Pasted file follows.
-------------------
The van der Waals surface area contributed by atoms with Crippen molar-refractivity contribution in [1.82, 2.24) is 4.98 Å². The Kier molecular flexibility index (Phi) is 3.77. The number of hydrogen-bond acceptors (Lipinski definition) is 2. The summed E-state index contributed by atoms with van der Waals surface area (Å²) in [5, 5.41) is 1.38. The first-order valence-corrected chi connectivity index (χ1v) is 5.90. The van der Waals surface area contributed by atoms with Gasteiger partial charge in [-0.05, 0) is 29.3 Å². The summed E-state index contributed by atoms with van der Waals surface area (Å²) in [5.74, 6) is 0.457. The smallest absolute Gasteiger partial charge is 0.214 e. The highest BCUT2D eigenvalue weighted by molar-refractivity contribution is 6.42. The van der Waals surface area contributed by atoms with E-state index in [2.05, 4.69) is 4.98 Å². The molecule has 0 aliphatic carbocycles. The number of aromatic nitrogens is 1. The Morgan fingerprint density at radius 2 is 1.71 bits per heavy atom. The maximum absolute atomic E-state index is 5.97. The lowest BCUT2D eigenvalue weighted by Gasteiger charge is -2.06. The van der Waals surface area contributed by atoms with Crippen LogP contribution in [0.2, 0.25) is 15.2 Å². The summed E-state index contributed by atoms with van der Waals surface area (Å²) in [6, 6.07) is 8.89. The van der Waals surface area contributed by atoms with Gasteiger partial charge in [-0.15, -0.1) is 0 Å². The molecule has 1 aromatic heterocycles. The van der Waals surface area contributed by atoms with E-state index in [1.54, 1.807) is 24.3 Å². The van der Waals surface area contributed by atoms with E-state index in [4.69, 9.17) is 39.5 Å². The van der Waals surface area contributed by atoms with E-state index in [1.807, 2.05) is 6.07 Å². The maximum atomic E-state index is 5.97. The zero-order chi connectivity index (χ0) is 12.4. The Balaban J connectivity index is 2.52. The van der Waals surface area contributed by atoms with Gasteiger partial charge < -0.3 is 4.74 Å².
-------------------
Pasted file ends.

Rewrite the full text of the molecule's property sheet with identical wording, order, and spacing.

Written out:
The van der Waals surface area contributed by atoms with Crippen molar-refractivity contribution in [1.82, 2.24) is 4.98 Å². The Kier molecular flexibility index (Phi) is 3.77. The number of hydrogen-bond acceptors (Lipinski definition) is 2. The summed E-state index contributed by atoms with van der Waals surface area (Å²) in [5, 5.41) is 1.38. The first-order valence-corrected chi connectivity index (χ1v) is 5.90. The van der Waals surface area contributed by atoms with Gasteiger partial charge in [-0.05, 0) is 29.3 Å². The summed E-state index contributed by atoms with van der Waals surface area (Å²) in [5.74, 6) is 0.457. The smallest absolute Gasteiger partial charge is 0.214 e. The highest BCUT2D eigenvalue weighted by molar-refractivity contribution is 6.42. The van der Waals surface area contributed by atoms with E-state index in [2.05, 4.69) is 4.98 Å². The molecule has 0 aliphatic carbocycles. The number of aromatic nitrogens is 1. The Morgan fingerprint density at radius 2 is 1.71 bits per heavy atom. The maximum absolute atomic E-state index is 5.97. The lowest BCUT2D eigenvalue weighted by Gasteiger charge is -2.06. The van der Waals surface area contributed by atoms with Crippen LogP contribution in [0.2, 0.25) is 15.2 Å². The summed E-state index contributed by atoms with van der Waals surface area (Å²) in [6, 6.07) is 8.89. The van der Waals surface area contributed by atoms with Gasteiger partial charge in [-0.15, -0.1) is 0 Å². The molecule has 1 aromatic heterocycles. The van der Waals surface area contributed by atoms with E-state index in [1.54, 1.807) is 24.3 Å². The van der Waals surface area contributed by atoms with E-state index in [4.69, 9.17) is 39.5 Å². The van der Waals surface area contributed by atoms with E-state index in [1.807, 2.05) is 6.07 Å². The maximum atomic E-state index is 5.97. The zero-order chi connectivity index (χ0) is 12.4. The Balaban J connectivity index is 2.52. The van der Waals surface area contributed by atoms with Gasteiger partial charge < -0.3 is 4.74 Å².